This clever marriage of information and illustration soars high.

BALLOONS OVER BROADWAY

THE TRUE STORY OF THE PUPPETEER OF MACY'S PARADE

This bright, brimming picture biography commemorates Tony Sarg, a brilliant, self-taught artist whose innovative helium balloons delighted legions of Macy’s parade watchers from 1928 on.

Sweet sketches Sarg’s career as a puppeteer and marionette-maker. Moving from London to New York City, where his marionettes performed on Broadway, Sarg engineered mechanical storybook characters for Macy’s “Wondertown” holiday windows. In 1924, he created floats and costumes for the first Macy’s parade, which celebrated both immigrant and American holiday traditions. When the annual parade’s lions and tigers (borrowed from the Central Park Zoo) frightened children, Macy’s commissioned Sarg to replace them. Ever innovative, Sarg eventually utilized rubberized silk and helium to create larger, lighter balloons that could be controlled from below. Sweet’s charming mixed-media layouts form a playful bridge between her creative process and Sarg’s. She fashioned whimsical toys from painted blocks, buttons and fabric, combining them in photo-collages with old books, cut paper, imagined sketches for Sarg’s projects, watercolor images of parade scenes and much more. Endpapers inform and delight, too, with excerpts from a 1929 book about Sarg's marionettes and a front-page parade invitation in the 1933 New York Times. Backmatter is also a collage of treats, with an author’s note appending further biographical details and comments about the art. 

This clever marriage of information and illustration soars high.   (bibliography of adult sources, quote sources, acknowledgements, period photo) (Picture book/biography. 4-8)

Pub Date: Oct. 31, 2011

ISBN: 978-0-547-19945-0

Page Count: 40

Publisher: Houghton Mifflin

Review Posted Online: Aug. 17, 2011

Kirkus Reviews Issue: Sept. 1, 2011

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New parents of daughters will eat these up and perhaps pass on the lessons learned.

WHY A DAUGHTER NEEDS A MOM

All the reasons why a daughter needs a mother.

Each spread features an adorable cartoon animal parent-child pair on the recto opposite a rhyming verse: “I’ll always support you in giving your all / in every endeavor, the big and the small, / and be there to catch you in case you should fall. / I hope you believe this is true.” A virtually identical book, Why a Daughter Needs a Dad, publishes simultaneously. Both address standing up for yourself and your values, laughing to ease troubles, being thankful, valuing friendship, persevering and dreaming big, being truthful, thinking through decisions, and being open to differences, among other topics. Though the sentiments/life lessons here and in the companion title are heartfelt and important, there are much better ways to deliver them. These books are likely to go right over children’s heads and developmental levels (especially with the rather advanced vocabulary); their parents are the more likely audience, and for them, the books provide some coaching in what kids need to hear. The two books are largely interchangeable, especially since there are so few references to mom or dad, but one spread in each book reverts to stereotype: Dad balances the two-wheeler, and mom helps with clothing and hair styles. Since the books are separate, it aids in customization for many families.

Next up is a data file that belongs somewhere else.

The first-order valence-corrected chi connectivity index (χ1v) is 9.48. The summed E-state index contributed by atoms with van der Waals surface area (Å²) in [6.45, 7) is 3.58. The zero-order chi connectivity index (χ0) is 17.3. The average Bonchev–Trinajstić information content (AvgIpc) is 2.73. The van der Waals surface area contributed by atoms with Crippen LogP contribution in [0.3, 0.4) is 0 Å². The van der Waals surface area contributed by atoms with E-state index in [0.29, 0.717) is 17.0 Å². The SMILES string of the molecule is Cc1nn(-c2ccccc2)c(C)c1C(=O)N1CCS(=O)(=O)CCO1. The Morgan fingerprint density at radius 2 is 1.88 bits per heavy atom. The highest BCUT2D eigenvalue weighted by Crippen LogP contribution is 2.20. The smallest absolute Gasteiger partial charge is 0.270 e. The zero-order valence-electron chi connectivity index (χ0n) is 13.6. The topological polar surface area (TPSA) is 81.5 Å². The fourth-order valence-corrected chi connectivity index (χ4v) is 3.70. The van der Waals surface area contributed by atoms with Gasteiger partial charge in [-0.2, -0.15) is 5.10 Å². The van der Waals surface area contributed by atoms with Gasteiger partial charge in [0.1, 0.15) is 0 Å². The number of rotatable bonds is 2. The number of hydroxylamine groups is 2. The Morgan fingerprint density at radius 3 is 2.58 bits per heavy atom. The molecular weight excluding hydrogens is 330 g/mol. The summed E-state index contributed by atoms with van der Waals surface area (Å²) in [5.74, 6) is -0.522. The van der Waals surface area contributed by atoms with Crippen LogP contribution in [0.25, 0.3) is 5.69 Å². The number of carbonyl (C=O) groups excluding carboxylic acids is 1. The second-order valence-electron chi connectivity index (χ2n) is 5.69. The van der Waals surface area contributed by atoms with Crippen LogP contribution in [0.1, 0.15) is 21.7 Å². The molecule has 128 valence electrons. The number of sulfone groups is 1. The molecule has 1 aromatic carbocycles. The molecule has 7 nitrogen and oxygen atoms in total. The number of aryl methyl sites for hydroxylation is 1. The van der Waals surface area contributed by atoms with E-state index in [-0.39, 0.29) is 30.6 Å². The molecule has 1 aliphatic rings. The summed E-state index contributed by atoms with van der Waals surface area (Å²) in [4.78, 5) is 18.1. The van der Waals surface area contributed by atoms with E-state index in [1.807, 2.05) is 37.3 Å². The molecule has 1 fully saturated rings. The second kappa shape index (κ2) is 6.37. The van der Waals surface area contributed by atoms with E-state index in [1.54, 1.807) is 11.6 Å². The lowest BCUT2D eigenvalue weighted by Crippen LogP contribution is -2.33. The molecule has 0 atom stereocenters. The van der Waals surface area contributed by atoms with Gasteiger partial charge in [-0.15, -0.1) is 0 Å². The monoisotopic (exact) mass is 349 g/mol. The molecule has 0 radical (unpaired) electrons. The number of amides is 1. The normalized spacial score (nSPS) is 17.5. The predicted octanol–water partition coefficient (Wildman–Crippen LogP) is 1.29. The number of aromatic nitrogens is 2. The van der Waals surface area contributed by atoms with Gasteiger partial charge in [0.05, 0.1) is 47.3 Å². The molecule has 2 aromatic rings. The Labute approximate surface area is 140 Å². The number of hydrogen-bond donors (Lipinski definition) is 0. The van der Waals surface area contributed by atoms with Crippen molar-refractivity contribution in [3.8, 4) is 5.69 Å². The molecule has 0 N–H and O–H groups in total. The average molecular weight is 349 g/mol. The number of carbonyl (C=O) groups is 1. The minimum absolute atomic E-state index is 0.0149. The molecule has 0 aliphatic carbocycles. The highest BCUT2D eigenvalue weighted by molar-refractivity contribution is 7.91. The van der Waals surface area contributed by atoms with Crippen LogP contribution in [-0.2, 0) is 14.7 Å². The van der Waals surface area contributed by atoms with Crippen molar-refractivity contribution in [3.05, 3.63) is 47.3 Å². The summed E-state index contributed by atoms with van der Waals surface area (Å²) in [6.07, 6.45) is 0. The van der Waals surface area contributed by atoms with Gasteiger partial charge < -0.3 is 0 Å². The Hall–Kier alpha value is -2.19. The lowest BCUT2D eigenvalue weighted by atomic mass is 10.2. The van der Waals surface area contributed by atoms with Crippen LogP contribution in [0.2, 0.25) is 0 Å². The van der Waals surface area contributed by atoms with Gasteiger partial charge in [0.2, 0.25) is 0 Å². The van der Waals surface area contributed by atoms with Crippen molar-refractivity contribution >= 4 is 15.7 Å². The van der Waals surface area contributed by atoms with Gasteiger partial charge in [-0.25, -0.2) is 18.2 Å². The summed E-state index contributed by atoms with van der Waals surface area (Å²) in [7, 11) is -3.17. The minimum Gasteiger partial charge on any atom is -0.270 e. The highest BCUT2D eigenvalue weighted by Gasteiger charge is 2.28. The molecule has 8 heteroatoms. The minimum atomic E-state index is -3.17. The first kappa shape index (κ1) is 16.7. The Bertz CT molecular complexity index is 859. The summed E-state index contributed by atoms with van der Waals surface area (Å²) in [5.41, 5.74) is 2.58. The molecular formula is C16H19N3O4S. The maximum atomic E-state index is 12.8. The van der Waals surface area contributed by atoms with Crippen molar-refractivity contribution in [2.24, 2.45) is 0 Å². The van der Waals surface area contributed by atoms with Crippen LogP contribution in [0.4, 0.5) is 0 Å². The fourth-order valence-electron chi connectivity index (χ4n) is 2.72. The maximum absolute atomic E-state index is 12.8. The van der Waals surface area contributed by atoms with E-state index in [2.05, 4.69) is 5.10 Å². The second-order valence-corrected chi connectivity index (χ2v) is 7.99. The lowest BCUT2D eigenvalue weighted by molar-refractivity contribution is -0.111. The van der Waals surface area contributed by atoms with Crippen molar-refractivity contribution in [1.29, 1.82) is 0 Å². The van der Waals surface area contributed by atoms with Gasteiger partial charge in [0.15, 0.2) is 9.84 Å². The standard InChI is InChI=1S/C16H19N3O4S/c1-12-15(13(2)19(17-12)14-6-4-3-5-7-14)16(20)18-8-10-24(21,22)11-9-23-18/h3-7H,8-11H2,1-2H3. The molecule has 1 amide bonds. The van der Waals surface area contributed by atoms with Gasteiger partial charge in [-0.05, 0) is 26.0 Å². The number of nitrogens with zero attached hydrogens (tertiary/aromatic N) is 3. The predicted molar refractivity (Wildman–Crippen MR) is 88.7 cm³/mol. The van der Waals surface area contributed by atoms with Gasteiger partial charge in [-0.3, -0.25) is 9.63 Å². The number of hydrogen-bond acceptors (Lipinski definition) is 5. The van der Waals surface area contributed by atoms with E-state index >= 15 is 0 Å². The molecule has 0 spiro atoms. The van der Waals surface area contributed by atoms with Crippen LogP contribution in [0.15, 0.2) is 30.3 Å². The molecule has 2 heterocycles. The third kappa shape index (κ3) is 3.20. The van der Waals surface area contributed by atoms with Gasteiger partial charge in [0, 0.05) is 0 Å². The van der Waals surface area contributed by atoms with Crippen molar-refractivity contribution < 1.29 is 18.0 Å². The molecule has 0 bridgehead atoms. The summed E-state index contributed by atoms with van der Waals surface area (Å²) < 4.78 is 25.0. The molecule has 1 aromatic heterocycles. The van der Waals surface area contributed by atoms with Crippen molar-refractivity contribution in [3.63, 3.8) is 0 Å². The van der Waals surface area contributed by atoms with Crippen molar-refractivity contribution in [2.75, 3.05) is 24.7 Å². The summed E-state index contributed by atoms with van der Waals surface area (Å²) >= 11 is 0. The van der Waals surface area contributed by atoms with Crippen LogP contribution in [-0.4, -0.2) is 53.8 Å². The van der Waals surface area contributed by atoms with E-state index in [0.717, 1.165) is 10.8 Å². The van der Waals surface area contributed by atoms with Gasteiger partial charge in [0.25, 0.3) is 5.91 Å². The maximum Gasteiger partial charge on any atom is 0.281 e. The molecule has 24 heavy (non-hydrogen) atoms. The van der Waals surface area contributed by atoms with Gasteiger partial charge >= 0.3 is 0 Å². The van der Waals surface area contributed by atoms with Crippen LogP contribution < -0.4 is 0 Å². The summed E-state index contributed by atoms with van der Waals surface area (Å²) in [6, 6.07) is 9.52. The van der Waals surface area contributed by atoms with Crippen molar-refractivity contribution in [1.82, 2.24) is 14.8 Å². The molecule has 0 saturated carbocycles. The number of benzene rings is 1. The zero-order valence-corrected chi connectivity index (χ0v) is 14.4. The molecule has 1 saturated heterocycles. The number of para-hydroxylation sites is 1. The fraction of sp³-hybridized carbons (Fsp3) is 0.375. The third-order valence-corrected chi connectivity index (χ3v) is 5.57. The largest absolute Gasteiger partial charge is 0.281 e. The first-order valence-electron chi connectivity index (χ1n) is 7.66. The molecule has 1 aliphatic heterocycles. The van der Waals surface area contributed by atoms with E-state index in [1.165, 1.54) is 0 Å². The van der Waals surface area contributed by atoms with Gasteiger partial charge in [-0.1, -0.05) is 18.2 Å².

New parents of daughters will eat these up and perhaps pass on the lessons learned. (Picture book. 4-8, adult)

Pub Date: May 1, 2019

ISBN: 978-1-4926-6781-0

Page Count: 32

Publisher: Sourcebooks Jabberwocky

Review Posted Online: March 17, 2019

Kirkus Reviews Issue: April 1, 2019

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Sweet, reassuring fun—and a story to fully embrace.

SLUG IN LOVE

A slug longs for a hug and finds it unexpectedly.

Doug the slug would really like a hug and plods on, seeking affection. But a caterpillar, bug, spider, and worm want no part of hugging a slug. They are just not feeling it (might they feel sluggish?), voicing their disdain in no uncertain terms with expressions like, “Grimy, slippy!” and “Squelchy, slimy!” What’s a slug to do? Undeterred, Doug keeps trying. He meets Gail, a snail with crimson lipstick and hip, red glasses; she happens to be as grimy and squelchy as he is, so he figures she is the hugger of his dreams. The two embark upon a madcap romantic courtship. Alas, Gail also draws the (slimy) line at hugging Doug. Finally, mournful Doug meets the best hugger and the true love of his life, proving there’s someone for everyone. This charmer will have readers rooting for Doug (and perhaps even wanting to hug him). Expressed in simple, jaunty verses that read and scan smoothly, the brief tale revolves around words that mainly rhyme with Doug and slug. Given that the story stretches vocabulary so well with regard to rhyming words, children can be challenged after a read-aloud session to offer up words that rhyme with slug and snail. The colorful and humorous illustrations are lively and cheerful; googly-eyed Doug is, like the other characters, entertaining and expressive. (This book was reviewed digitally.)

Sweet, reassuring fun—and a story to fully embrace. (Picture book. 4-8)

Pub Date: Dec. 14, 2021

ISBN: 978-1-66590-046-1

Page Count: 32

Publisher: Paula Wiseman/Simon & Schuster

Review Posted Online: Oct. 13, 2021

Kirkus Reviews Issue: Nov. 1, 2021

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